Six Security Council members condemn North Korea's missile tests

European members of UN Security Council describe North Korea's recent missile tests as "provocative actions."

Elad Benari ,

UN Security Council
UN Security Council

The European members of the UN Security Council on Tuesday condemned North Korea's recent missile tests and described them as "provocative actions."

Belgium, Estonia, France, Germany, Poland, and the United Kingdom said in a statement quoted by AFP that they "are deeply concerned by the repeated testing of missiles, using ballistic missile technology" by North Korea on March 2, 9, 21 and 29.

The Europeans noted that Pyongyang has conducted 17 sets of such launches since May of 2019.

The launches illustrate North Korea's "continued efforts to develop its ballistic missile programs and expand its arsenal, including of short-range ballistic missiles," adding that Pyongyang "has also continued to operate its nuclear weapon program."

North Korea is under multiple sets of sanctions from the United Nations, United States and others over its banned weapons programs.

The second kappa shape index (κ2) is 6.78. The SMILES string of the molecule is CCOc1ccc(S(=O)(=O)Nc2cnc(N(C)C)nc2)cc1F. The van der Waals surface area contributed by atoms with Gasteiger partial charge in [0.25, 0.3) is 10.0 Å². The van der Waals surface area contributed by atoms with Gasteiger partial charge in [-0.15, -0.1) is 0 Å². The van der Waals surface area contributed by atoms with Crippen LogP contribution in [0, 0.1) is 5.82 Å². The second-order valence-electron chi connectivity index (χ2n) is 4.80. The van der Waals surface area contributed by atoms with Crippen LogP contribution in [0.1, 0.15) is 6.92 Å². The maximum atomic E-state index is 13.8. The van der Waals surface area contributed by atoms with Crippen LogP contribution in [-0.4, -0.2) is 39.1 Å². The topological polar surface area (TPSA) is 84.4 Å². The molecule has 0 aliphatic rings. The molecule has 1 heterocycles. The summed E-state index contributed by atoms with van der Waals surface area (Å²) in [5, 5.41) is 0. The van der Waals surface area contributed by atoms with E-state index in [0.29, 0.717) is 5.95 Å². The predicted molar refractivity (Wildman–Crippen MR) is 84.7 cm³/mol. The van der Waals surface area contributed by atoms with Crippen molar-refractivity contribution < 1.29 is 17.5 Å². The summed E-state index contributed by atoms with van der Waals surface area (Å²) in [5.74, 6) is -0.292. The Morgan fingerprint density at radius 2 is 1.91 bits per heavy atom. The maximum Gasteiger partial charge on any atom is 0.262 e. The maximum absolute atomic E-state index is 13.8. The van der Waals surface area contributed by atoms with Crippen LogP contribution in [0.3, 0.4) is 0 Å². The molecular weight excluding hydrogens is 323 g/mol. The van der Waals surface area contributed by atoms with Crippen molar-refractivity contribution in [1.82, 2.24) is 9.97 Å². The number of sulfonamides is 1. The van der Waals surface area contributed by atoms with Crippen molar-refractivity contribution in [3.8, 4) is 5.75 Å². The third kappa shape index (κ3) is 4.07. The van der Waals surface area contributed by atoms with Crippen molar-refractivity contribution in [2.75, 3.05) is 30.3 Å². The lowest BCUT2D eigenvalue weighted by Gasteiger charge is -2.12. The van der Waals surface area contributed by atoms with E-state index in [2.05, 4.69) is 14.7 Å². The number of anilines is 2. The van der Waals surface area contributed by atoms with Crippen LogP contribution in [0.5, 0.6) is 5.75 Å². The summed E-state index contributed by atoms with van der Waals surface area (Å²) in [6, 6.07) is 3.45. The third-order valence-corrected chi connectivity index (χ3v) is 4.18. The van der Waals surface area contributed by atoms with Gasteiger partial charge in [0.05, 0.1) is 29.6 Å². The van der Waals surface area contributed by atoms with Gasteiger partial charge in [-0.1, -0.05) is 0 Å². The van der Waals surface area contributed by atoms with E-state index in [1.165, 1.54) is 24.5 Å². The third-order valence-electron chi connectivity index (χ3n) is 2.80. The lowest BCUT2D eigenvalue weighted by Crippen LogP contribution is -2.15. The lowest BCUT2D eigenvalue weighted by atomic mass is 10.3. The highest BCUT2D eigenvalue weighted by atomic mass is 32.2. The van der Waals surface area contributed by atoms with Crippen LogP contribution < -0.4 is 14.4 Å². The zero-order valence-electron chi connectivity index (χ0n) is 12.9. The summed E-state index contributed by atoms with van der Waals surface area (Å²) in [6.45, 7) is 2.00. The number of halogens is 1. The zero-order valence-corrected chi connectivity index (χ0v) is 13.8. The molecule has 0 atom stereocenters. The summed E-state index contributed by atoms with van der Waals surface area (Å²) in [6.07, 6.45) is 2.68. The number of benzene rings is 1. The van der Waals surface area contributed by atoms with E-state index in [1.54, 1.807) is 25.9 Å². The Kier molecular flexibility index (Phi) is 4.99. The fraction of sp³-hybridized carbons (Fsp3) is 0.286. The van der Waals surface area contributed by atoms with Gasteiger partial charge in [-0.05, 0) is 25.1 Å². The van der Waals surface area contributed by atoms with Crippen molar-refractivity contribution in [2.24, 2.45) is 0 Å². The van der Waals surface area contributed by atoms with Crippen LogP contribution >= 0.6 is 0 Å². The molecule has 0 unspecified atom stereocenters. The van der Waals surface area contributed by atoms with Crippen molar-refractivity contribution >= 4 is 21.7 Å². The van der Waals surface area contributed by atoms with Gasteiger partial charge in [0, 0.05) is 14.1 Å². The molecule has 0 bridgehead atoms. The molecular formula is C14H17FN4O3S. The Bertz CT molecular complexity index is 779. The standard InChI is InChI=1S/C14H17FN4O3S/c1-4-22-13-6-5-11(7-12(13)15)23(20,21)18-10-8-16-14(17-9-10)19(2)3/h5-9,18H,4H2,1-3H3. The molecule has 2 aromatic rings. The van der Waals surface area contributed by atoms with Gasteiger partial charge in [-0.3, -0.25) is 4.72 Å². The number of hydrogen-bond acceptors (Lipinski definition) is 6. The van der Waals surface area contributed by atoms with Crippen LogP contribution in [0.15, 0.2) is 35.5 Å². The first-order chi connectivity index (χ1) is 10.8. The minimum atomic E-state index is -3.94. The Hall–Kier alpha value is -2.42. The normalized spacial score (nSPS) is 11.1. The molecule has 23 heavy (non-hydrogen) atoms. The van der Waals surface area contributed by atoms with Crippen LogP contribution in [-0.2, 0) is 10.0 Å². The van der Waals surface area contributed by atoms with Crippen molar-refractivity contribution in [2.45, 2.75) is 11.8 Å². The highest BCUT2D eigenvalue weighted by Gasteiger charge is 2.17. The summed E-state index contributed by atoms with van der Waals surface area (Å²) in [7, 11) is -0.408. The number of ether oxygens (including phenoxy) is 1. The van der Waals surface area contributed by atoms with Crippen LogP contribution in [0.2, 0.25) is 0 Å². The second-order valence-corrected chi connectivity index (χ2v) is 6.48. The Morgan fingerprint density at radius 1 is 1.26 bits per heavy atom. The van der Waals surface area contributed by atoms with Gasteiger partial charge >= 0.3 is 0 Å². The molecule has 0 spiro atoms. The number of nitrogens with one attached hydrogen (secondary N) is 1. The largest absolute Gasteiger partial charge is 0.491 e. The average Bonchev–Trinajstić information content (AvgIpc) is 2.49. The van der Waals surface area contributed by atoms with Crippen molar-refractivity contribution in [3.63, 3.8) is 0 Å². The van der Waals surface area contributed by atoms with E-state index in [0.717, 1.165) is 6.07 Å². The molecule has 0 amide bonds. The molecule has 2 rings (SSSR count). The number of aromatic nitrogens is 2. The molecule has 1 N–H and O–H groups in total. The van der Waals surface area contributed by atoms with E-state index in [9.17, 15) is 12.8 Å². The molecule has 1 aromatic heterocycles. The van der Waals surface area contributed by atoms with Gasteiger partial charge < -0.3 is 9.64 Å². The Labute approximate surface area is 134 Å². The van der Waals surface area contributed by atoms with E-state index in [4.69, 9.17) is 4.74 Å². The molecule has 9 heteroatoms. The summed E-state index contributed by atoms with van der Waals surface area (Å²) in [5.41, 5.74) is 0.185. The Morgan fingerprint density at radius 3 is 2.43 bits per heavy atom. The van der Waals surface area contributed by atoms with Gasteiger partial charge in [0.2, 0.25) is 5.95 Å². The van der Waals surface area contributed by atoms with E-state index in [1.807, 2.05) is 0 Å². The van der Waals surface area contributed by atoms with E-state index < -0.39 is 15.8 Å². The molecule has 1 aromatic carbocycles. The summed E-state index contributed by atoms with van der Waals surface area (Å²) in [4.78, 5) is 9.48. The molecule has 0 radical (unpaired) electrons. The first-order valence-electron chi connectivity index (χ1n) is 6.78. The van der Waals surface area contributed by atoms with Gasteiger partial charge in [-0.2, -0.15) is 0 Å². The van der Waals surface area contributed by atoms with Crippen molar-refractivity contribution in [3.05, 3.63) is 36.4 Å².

"It is vital that the Security Council ensures full implementation of its resolutions and that sanctions remain in place," the statement read.

In its most recent test on Sunday, Pyongyang said it successfully tested "super-large multiple rocket launchers".

South Korea said two projectiles -- presumed to be ballistic missiles -- were fired from the North Korean port city of Wonsan into the Sea of Japan, also known as the East Sea.

The recent tests by Pyongyang came amid a prolonged hiatus in disarmament talks with the United States.

North Korean leader Kim Jong Un and US President Donald Trump engaged in months of mutual insults and threats of devastation in 2017, sending tensions soaring before a diplomatic rapprochement the following year.

The pair have met three times since June 2018, most recently in Vietnam in February, but with little progress towards denuclearization.

Since those talks broke down, North Korea has conducted several tests of ballistic missiles.

Pyongyang set a unilateral end-2019 deadline for Washington to offer fresh concessions. In his New Year’s message after his ultimatum to the US expired, the North Korean leader said his country would continue developing nuclear programs unless the US gave up its hostile approach.

In late January, North Korea said it is no longer bound by commitments to halt nuclear and missile testing.